Retiring officer hits the road
On May 26, the Rosemount Police Department bid a fond farewell to Tim Murphy, who retired after serving Rosemount for 24 years.
Murphy came to the RPD as a patrol officer in 1992, served as an agent with the Dakota County Drug Task Force for 15 years, then rotated back to patrol officer to end his career.
He came to Rosemount at a time when the town resembled The Andy Griffith Show’s fictional Mayberry and officers knew everybody in town.
“It sounds funny, but I still remember we had more horses, sheep and cows in Rosemount when I started than we had people,” Murphy said. “People still had horses in their backyards. We would get calls about horses getting out into the streets, and we knew whose horses they were.”
Murphy didn’t begin his career as a police officer until after he had worked as a machinist for 12 years. His uncle was a deputy for Ramsey County and his father was a police officer in Inver Grove Heights, but he didn’t gain an interest in police work until he spent several years on the Inver Grove Heights reserves.
“I got more in-depth understanding as reserve officer and it just ended up being a game changer for me,” Murphy said.
He received job offers from three police departments but liked Rosemount’s small town atmosphere best.
During his time in Rosemount, Murphy served as the union president for 17 years. He worked as a field training officer for several years and was responsible for creating the department’s first property room, which he managed for 22 years.
“We had never had one before. There wasn’t a need. We were so small then,” he said. “I didn’t realize I was going to be doing it for so long. It was a lot of work, but it was worth it. In all my years with the department, we have never had any issue with security or accountability in court.”
Murphy said one of the highlights of his career was working as a DARE officer. He is still in touch with some of the kids he taught, though they are now going to military school and graduating from college. He has remained friends with parents, too.
“I loved that. It was so much fun working with those kids. That was a blast,” he said.
Two success stories from his time on the drug task force also stand out as highlights. One was a woman with a methamphetamine problem. He arrested her several times and she ended up going to prison twice, where she was able to get the help she needed.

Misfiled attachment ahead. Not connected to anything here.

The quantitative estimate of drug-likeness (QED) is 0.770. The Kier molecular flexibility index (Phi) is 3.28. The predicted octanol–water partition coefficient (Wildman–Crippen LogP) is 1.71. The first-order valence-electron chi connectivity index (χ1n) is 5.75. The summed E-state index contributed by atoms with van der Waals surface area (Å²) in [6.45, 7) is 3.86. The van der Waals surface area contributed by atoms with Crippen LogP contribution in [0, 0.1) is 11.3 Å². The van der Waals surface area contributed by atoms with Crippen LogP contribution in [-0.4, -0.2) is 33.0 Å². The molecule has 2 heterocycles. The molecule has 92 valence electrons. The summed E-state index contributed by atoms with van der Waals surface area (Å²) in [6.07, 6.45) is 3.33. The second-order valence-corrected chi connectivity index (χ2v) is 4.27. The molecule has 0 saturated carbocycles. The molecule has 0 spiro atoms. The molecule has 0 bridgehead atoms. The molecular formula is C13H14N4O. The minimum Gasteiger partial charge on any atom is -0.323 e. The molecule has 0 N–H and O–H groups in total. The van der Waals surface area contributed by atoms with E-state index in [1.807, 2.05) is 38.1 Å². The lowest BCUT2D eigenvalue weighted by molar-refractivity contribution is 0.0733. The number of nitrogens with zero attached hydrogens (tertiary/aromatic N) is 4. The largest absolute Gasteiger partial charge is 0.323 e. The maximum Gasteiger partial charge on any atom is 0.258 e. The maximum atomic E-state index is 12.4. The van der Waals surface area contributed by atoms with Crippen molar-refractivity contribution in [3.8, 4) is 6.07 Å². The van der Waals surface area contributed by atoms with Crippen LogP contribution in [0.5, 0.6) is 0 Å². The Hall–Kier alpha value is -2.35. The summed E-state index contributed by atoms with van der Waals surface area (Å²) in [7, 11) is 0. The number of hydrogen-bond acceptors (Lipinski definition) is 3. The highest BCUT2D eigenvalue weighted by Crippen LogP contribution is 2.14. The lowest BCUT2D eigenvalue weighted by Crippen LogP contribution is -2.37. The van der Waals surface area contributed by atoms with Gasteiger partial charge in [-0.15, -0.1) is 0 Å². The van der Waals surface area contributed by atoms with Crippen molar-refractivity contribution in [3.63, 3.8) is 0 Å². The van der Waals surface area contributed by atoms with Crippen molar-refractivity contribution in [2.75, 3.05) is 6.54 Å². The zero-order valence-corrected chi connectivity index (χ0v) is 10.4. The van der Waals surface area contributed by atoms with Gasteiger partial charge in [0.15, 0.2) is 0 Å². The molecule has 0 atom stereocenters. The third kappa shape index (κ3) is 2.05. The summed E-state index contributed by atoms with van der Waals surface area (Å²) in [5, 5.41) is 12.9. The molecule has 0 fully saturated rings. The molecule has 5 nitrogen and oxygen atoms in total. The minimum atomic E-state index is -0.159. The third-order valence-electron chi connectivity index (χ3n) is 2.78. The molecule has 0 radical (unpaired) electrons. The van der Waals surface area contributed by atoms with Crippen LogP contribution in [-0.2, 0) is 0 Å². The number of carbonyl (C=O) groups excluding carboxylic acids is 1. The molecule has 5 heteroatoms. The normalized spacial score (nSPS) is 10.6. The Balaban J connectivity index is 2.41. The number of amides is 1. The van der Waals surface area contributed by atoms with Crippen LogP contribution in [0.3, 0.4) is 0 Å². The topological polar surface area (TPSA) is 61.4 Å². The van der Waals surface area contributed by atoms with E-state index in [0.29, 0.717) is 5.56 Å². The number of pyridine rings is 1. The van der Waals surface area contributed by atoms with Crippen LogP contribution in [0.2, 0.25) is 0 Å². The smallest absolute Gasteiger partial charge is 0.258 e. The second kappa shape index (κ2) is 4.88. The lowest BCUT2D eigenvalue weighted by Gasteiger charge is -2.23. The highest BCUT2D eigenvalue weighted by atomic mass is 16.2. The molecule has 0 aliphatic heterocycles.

“My goal was to save her. To this day, she’s actually a really, really good friend of mine,” Murphy said. “I love her to death, and she thanks me for saving her life, though she had to take the steps as well.”
He also helped convince a judge to allow a man with a drug problem, but also a family and a business to run, to be placed on work release rather than go to jail.
“He’s been clean and sober for five years now,” Murphy said. “You had to go against the grain of law enforcement, but he’s a friend of mine and a really good guy.”
Rosemount police chief Mitchell Scott said Murphy is a great guy who worked well with management and understood that the message was not always about writing citations, but about educating the public.
“He was the kind of guy that, if I need to give something to somebody and get it done, I could trust him to do it and to do it right,” Scott said. “He’s a valuable player and we’re going to miss him. A lot of officers spoke highly of him. A lot of people who were already retired came back for his retirement party. I think that really speaks volumes about a person’s character and reliability.”
Murphy said he has plenty to keep him busy during retirement. He is an avid outdoorsman and plans to squeeze in a lot more hunting, fishing, off-road mountain biking, road biking and dirt bike racing. He also serves as president of the Twin Cities chapter of the GunSlingers Motorcycle Club, an all-police motorcycle club that does charity runs.
“I’ll be spending a lot of time on two wheels this summer,” he said.
And on top of all that, he has a brand new grandson to spoil.
Murphy said he will miss the people of Rosemount, and will even miss stopping in the store to get a pop and not being able to leave because so many people want to stop and chat with him.
“I always tried to give as much time as possible to talk to people,” he said. “It’s an important part of the job.”